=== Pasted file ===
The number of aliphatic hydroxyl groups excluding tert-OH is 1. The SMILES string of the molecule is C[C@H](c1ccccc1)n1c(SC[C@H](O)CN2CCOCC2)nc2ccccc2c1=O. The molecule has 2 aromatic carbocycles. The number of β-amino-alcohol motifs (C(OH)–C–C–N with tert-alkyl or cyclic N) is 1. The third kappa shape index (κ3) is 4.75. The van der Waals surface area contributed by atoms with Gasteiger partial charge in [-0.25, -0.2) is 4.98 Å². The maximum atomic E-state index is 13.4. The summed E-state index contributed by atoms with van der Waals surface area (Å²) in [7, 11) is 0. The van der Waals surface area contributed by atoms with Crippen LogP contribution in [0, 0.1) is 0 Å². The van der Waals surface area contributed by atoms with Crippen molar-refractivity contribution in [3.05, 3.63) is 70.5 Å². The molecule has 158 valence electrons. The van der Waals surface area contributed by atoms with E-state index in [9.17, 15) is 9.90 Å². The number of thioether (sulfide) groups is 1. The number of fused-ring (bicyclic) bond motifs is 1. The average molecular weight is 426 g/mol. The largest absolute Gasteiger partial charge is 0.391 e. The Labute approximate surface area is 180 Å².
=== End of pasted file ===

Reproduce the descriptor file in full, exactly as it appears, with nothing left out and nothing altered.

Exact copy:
The number of aliphatic hydroxyl groups excluding tert-OH is 1. The SMILES string of the molecule is C[C@H](c1ccccc1)n1c(SC[C@H](O)CN2CCOCC2)nc2ccccc2c1=O. The molecule has 2 aromatic carbocycles. The number of β-amino-alcohol motifs (C(OH)–C–C–N with tert-alkyl or cyclic N) is 1. The third kappa shape index (κ3) is 4.75. The van der Waals surface area contributed by atoms with Gasteiger partial charge in [-0.25, -0.2) is 4.98 Å². The maximum atomic E-state index is 13.4. The summed E-state index contributed by atoms with van der Waals surface area (Å²) in [7, 11) is 0. The van der Waals surface area contributed by atoms with Crippen LogP contribution in [0, 0.1) is 0 Å². The van der Waals surface area contributed by atoms with Crippen molar-refractivity contribution in [3.05, 3.63) is 70.5 Å². The molecule has 158 valence electrons. The van der Waals surface area contributed by atoms with E-state index in [9.17, 15) is 9.90 Å². The number of thioether (sulfide) groups is 1. The number of fused-ring (bicyclic) bond motifs is 1. The average molecular weight is 426 g/mol. The largest absolute Gasteiger partial charge is 0.391 e. The Labute approximate surface area is 180 Å².